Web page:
Perhaps Wonder Woman’s greatest superpower is enduring for the past 75 years as a wildly unstable signifier. Patty Jenkins’ Wonder Woman, starring Gal Gadot in the title role, further adds to this complicated, contradictory cluster of signs and symbols.
Forged from deeply feminist sympathies, the character debuted in All Star Comics, a predecessor of DC Comics, in 1941 (three years after Superman and two after Batman). She was the creation of William Moulton Marston, who, as Jill Lepore details in her spirited The Secret History of Wonder Woman (2014), proudly claimed that the Amazonian princess was meant to be “psychological propaganda for the new type of woman who … should rule the world.” After Marston’s death, in 1947, the superhero was forced to retreat into domesticity; the comic now featured supplements called “Marriage à la Mode.” The editors of Ms. restored her sisterly derring-do in the early 1970s, putting her on the cover of the first issue of the magazine under the banner “WONDER WOMAN FOR PRESIDENT.” Her second-wave revival continued, however diluted, in the Lynda Carter-headlining TV series that ran from 1975 to ’79.
The icon has been greeted more warily in this century. Jenkins’ movie (her first since Monster, 2003’s ripe Aileen Wuornos biopic) arrives six months after the comic-book character was dropped as an ambassador for a U.N. campaign seeking to achieve gender equality. (That decision was a response to petitioners who objected to the superhero’s “impossible proportions” and scanty, jingoistic costuming.) It comes a year after Gadot’s Wonder Woman made a fleeting appearance in Zack Snyder’s Batman v Superman: Dawn of Justice, her intro mandated by the imperatives of franchise-building and the continuing sprawl of the Warner Bros. DC Extended Universe series. In Jenkins’ Wonder Woman, the battles that structure the movie aren’t those taking place onscreen but those behind it, a struggle more salient here than in any previous superhero movie: It’s the conflict between the demands of the marketplace (“I think what the studio realized was that they had an asset to exploit, to pull in a larger section of the populace that would ordinarily not be our demographic for that kind of film,” Charles Roven, one of Wonder Woman’s producers, told The New York Times earlier this month) and the aims of ideology (“Wonder Woman is so hard to put on film because the fight for women’s rights has gone so badly,” Lepore wrote in The New Yorker in 2014).
The fight is fixed, of course, but there are moments in Wonder Woman (the screenplay for which is credited to Allan Heinberg, who has written comics for both Marvel and DC) that even Shulamith Firestone might have approved. That’s especially true in the opening scenes, following a present-day prologue in which Diana Prince, Wonder Woman’s alter ego, opens a package (delivered by a Wayne Enterprises truck) in her office at the Louvre. Inside is a tintype photo, from a century earlier, of Wonder Woman and Steve Trevor (Chris Pine), an American soldier, standing on the Western Front. (Marston’s superhero premiered the same year that the United States entered World War II; Jenkins’ fights in World War I.)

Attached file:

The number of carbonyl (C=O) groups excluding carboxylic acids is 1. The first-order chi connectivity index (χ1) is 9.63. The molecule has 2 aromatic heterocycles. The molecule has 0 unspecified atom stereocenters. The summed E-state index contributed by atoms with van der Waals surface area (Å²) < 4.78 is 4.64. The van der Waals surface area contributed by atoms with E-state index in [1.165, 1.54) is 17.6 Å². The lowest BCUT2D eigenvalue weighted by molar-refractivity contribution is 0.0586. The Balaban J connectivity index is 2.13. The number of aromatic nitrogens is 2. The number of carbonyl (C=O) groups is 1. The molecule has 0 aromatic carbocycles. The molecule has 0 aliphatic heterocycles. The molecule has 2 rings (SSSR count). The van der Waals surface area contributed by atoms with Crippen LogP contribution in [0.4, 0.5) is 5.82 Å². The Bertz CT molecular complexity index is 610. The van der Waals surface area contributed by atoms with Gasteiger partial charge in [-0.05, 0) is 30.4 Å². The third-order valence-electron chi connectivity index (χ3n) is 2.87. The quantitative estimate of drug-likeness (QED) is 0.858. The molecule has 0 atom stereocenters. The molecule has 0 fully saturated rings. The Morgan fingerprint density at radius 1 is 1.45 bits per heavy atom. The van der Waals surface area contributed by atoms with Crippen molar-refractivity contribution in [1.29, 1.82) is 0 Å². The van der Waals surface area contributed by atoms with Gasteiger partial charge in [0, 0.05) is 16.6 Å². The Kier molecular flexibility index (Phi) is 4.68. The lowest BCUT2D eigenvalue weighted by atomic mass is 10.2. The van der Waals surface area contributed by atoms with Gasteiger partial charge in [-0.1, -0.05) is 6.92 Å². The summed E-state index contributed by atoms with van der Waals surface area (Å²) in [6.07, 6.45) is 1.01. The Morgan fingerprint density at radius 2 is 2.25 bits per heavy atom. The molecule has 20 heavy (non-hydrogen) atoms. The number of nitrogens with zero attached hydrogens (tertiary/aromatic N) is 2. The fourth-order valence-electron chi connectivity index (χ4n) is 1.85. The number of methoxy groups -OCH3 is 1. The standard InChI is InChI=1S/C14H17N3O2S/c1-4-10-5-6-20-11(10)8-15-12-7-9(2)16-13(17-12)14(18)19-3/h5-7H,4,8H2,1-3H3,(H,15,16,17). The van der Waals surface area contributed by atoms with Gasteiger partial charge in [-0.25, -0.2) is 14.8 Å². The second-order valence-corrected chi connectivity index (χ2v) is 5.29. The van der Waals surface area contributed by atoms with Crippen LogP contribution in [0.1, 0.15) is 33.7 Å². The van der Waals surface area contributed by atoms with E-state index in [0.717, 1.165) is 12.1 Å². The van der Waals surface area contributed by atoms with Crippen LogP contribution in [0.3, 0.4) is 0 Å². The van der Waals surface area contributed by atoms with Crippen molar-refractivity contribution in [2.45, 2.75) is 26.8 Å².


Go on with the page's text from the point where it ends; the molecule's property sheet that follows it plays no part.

That memento sends the narrative back further in time, to young Diana’s upbringing in the all-female enclave Themyscira, a.k.a. Paradise Island, a piece of land that could form an archipelago with the Isle of Lesbos and Cherry Grove. Led by Queen Hippolyta (Connie Nielsen), Diana’s mother, and the regent’s sister, Antiope (Robin Wright), the Amazons in Jenkins’ movie are not only of different races but also observe various forms of gender expression, from stone butch to soft femme — a welcome, near-subversive display of body types and builds.
But when the separatist compound must accommodate an interloper — Steve Trevor, fished out of the sea by Diana after his plane goes down — any hopes that Wonder Woman will sustain its appealing misandry are soon dashed. “Be careful in the world of men, Diana. They do not deserve you,” Hippolyta warns her daughter, who insists on sailing off with the Yankee soldier and spy to fulfill her tribe’s noble duty of protecting the defenseless from German mustard gas and other horrors. (That line is one of several uttered on Themyscira that could have been the title of a tract published in Off Our Backs, their potency watered down by the fact that Nielsen, like many actors in Wonder Woman, both on and off the island, delivers them in an inscrutable accent.)
Ma’s prophecy is right. Gadot must spend the rest of the movie as a kind of idiot savant: Diana may be able to translate Sumerian (one of the “hundreds of languages” Amazons can speak) and, when suited up, deflect bullets with her magic bracelets, but she has never seen snow, ice cream, or Edwardian-era attire before, all of which must be deciphered to her by Steve. In short, the world must be, yes, mansplained to the superhero by a character played by an actor who exudes all the charm of a hedge-fund analyst at last call. That tedious parsing includes Steve’s defining of “no man’s land” as he and Diana survey the trenches in Belgium. During this scene — as in many others, especially the finale, when the warrior princess formulates her bellicose-cuddly philosophy (“Only love can save the world”) — I wished only for Diana to return to the literal no-man’s land where she was reared.